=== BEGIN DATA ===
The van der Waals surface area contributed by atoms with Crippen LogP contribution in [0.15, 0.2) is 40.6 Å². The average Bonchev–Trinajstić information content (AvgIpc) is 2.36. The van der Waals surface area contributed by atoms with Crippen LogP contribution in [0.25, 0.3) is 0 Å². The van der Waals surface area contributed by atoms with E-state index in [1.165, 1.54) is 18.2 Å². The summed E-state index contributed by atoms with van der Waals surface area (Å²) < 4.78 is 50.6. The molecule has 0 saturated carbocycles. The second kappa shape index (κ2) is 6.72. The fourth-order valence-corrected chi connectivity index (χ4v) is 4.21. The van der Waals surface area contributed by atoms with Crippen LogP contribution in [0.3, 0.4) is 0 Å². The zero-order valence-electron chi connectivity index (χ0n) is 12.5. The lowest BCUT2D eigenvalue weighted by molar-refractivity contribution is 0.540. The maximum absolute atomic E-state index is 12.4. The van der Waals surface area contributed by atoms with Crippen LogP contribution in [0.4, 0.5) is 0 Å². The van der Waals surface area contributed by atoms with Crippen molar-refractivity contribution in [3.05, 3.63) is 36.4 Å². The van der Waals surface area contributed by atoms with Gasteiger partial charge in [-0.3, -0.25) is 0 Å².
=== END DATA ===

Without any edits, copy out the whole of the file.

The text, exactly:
The van der Waals surface area contributed by atoms with Crippen LogP contribution in [0.15, 0.2) is 40.6 Å². The average Bonchev–Trinajstić information content (AvgIpc) is 2.36. The van der Waals surface area contributed by atoms with Crippen LogP contribution in [0.25, 0.3) is 0 Å². The van der Waals surface area contributed by atoms with E-state index in [1.165, 1.54) is 18.2 Å². The summed E-state index contributed by atoms with van der Waals surface area (Å²) < 4.78 is 50.6. The molecule has 0 saturated carbocycles. The second kappa shape index (κ2) is 6.72. The fourth-order valence-corrected chi connectivity index (χ4v) is 4.21. The van der Waals surface area contributed by atoms with Crippen LogP contribution in [0.3, 0.4) is 0 Å². The zero-order valence-electron chi connectivity index (χ0n) is 12.5. The lowest BCUT2D eigenvalue weighted by molar-refractivity contribution is 0.540. The maximum absolute atomic E-state index is 12.4. The van der Waals surface area contributed by atoms with Crippen LogP contribution in [0.4, 0.5) is 0 Å². The van der Waals surface area contributed by atoms with Crippen molar-refractivity contribution in [3.05, 3.63) is 36.4 Å². The van der Waals surface area contributed by atoms with Gasteiger partial charge in [-0.3, -0.25) is 0 Å².